“We have A band [unused spectrum] in our pocket today that we put for auction a year and a half ago and we did not get what we thought it was worth,” Shammo said yesterday. “We brought it back into the portfolio. But we can use that as a trade for some different spectrum. We put it up for auction so obviously it was on the block [and was] never taken off the block. But obviously it is not for fire sale. If a transaction makes sense then we will execute the transaction. If it doesn’t, then we will deploy it.”

In the short-term, Shammo promised customers the congestion issues were already being dealt with by “lighting up” acquired AWS spectrum formerly owned by cable operators, and adding data systems and small cell-type antennas in high congestion areas.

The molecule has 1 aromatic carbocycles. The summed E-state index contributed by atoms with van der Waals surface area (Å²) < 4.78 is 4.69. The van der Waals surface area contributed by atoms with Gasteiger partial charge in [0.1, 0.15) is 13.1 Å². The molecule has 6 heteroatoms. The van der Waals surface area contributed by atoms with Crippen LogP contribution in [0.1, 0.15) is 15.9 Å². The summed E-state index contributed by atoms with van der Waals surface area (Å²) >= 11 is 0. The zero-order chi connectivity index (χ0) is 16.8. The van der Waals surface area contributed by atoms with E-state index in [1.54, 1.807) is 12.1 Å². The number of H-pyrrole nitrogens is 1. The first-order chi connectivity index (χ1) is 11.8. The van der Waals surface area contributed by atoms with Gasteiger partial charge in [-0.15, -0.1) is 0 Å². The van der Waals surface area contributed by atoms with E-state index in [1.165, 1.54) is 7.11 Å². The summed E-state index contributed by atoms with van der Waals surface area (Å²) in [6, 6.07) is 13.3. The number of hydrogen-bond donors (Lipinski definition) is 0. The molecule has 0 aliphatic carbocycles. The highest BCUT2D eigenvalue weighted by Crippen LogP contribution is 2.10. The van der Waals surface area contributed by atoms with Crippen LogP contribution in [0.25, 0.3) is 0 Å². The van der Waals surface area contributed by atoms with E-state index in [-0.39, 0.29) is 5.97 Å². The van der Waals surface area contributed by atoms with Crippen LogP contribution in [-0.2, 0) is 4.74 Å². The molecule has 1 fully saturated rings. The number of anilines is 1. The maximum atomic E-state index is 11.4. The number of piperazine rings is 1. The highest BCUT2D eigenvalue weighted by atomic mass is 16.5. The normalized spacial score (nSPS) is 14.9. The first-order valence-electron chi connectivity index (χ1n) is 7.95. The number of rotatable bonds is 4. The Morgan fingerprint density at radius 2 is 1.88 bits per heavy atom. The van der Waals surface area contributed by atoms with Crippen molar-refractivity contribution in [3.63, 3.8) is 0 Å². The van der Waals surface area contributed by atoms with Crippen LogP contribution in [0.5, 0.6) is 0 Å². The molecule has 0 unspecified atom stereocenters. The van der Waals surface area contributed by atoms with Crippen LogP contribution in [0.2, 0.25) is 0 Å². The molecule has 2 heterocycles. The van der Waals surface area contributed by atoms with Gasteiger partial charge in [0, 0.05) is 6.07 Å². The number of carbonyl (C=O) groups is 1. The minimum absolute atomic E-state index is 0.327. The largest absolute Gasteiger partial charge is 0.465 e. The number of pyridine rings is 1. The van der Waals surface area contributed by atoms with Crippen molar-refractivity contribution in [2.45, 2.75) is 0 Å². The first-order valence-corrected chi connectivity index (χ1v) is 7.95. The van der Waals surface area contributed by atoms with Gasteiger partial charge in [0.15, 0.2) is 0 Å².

Shammo added that since Verizon was finished expanding its wireless network out to new, unserved areas, future investments would be directed at improving service within current coverage areas.

“I think by year-end you’re going to see us [concentrate] all of our CapEx around densification and then you will start to see us talk about things like VoLTE (Voice over LTE) and multicast (video) and some of these LTE advanced technologies that will come in the next year,” said Shammo.

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North America Data Tsunami Warning Canceled; Usage Levels Off, Killing Excuses for Caps

(Image: BTIG Research)

The median bandwidth use slowdown (Image: BTIG Research)

Despite perpetual cries of Internet brownouts, usage blowouts, and data tsunamis that threaten to overwhelm the Internet, new data shows broadband usage has leveled off in North America, undercutting providers’ favorite excuse for usage limits and consumption billing.